Catholic Faith: Blog
This Catholic Faith Blog is Maintained by the Catholic Rebuttals Research Team. Here You Will Find Responses to Reader's Questions, Catholic Commentary and Other Resources!
The Israelites, God’s chosen people, were demanded to worship on the Sabbath Day. This was a day to desist from any physical activity and give homage to the Creator. On the Sabbath, the religious leaders of the Israelites imposed many rules and regulations onto the people; these regulations forbade any activity, such as work on the farm or even cooking. God rested on the seventh day of Creation; therefore, the Israelites followed suit.
The Catholic Church, the one in which Jesus founded, has celebrated Easter Sunday from the very beginning. In the Book of Acts, Chapter 20, Verse 7 we read; “On the first day of the week we met for the breaking of bread.” This verse provides us with evidence that Christians assembled on Sundays to break bread, (Eucharist) and hear the instructions of God (The Liturgy of the Word). In the economy of salvation, the resurrection of the dead was imperative to reconcile ourselves to the Father. Jesus’ resurrection on Easter Sunday opened the gate of heaven for the believer. Christ’s passion, death, and resurrection fulfilled all the prophecies discussed throughout the Old Testament; and thus, the New Covenant was formed.
The resurrection of Christ is vital to everyone’s salvation. Without it, Christianity would be vain. It became clear to believers that the Sabbath was made for man and that man was not made for the Sabbath. The believers began to worship on Sunday, the first day of the week, commemorating Christ’s resurrection; this was in an effort to put God first in their lives. Without getting into too much detail and history here, every Sunday is a celebration of Easter which signifies a new beginning. The festival of Easter is always celebrated in conjunction with the beginning of spring-time. Spring expresses a new beginning of seasons, bringing life to the world. Christ’s resurrection ultimately conveys everlasting life and a ‘newness’ for The Church; therefore the timing is perfected.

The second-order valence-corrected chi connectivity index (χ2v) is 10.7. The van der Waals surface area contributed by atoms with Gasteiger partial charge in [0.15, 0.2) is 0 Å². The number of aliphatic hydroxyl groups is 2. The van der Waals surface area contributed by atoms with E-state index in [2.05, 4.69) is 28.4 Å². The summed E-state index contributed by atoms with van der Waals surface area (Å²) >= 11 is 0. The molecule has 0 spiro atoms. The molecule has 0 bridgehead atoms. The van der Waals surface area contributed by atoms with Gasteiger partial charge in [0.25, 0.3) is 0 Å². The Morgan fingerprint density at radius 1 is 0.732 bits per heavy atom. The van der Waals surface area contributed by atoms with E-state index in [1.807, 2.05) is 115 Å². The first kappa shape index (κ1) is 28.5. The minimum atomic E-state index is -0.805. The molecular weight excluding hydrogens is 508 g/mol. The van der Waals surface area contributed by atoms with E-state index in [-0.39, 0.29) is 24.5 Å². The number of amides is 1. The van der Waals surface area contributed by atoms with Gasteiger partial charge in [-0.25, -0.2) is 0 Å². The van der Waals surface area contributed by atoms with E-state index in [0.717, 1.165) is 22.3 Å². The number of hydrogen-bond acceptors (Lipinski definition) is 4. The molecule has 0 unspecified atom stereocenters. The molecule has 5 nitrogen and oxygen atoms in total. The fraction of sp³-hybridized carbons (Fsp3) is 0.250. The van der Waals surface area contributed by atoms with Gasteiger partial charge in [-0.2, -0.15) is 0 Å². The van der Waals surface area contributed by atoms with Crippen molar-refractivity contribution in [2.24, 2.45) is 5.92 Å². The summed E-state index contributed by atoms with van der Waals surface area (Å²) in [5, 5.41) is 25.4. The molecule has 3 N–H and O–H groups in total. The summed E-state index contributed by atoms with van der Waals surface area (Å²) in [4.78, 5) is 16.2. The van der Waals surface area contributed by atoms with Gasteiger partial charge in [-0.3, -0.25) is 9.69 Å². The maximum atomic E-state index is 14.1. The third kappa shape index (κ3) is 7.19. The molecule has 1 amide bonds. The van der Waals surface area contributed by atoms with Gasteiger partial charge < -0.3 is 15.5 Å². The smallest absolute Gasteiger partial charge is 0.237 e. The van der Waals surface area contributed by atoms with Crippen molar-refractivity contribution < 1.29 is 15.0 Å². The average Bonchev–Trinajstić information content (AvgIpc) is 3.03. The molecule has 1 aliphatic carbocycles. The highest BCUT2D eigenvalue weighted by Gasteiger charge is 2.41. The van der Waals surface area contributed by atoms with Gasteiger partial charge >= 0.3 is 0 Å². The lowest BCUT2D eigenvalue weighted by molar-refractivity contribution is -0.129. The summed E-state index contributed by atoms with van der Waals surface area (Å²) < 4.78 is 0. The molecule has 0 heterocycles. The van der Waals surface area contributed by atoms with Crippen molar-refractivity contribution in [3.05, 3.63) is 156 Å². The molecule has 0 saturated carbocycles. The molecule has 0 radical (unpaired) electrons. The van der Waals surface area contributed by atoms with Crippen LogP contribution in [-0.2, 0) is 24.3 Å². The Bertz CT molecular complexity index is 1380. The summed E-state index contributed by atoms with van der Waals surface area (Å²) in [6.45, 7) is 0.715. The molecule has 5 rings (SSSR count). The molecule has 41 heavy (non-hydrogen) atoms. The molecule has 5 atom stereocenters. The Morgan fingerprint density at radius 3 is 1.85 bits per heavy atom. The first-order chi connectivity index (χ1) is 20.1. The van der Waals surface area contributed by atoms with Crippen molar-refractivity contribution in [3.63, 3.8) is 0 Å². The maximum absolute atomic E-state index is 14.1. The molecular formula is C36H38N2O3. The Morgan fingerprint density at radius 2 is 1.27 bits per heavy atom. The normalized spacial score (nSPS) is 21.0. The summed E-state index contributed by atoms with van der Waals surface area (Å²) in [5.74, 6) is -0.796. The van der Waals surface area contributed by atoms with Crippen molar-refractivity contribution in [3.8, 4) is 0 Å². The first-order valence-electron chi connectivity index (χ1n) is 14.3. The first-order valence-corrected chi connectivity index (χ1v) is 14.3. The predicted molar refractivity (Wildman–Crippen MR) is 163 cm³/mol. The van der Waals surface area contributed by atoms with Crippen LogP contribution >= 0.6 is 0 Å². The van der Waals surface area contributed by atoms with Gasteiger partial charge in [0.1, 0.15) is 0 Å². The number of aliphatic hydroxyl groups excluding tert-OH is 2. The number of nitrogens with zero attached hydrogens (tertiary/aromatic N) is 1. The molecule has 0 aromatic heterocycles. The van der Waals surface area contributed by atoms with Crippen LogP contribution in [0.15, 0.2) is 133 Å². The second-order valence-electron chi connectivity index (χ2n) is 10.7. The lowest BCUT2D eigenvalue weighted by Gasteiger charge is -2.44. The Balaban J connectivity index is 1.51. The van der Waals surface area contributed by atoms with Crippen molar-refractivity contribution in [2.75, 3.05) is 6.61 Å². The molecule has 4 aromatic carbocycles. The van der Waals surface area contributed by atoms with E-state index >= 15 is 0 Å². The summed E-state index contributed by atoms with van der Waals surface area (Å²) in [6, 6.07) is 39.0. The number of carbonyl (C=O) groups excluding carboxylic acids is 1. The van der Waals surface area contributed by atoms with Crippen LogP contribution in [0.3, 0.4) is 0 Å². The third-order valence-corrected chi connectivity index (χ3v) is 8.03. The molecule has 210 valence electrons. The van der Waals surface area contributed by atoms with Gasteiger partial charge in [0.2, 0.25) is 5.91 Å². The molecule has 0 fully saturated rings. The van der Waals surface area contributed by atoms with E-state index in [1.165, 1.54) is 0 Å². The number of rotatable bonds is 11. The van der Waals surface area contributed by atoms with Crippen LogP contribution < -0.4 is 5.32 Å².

The Catholic Church’s dogmas, devotions and teachings regarding Easter are deeply rooted in Scripture; based on the life of Christ. Here are a few examples of the many ways Catholic’s deepen their relationship with Christ, during the Easter season:
The Bible and the Church teach that the spiritual battle we as humans fight are of principality and the world, the flesh, the devil. In Jesus’ spiritual preparation for His ministry, He is led by the spirit into the wilderness for 40 days and forty nights. There, Mathew 4;1-11 explains; “He fasted 40 days and nights, afterward he was hungry, and the devil came and tempted him in three ways.” Satan knowing Jesus was hungry tempted him with a desire of the flesh to turn stones into food which Jesus responded in his divinity; “Man does not live on bread alone but by every word that proceeds from the mouth of God”.
Then the devil tempts Jesus to commit suicide by throwing himself off of the temple, indicating that God would rescue him. Jesus says to him “You shall not tempt the Lord your God”.
Then the devil tempted Jesus by offering him the kingdoms of the world, and for Christ to bow and worship the devil. The devil is constantly offering the world to us in the acquisition of materials, power, and satisfaction of the flesh. Jesus’ reply to the devil about this final temptation is “You shall worship the Lord your God and Him only shall you serve”.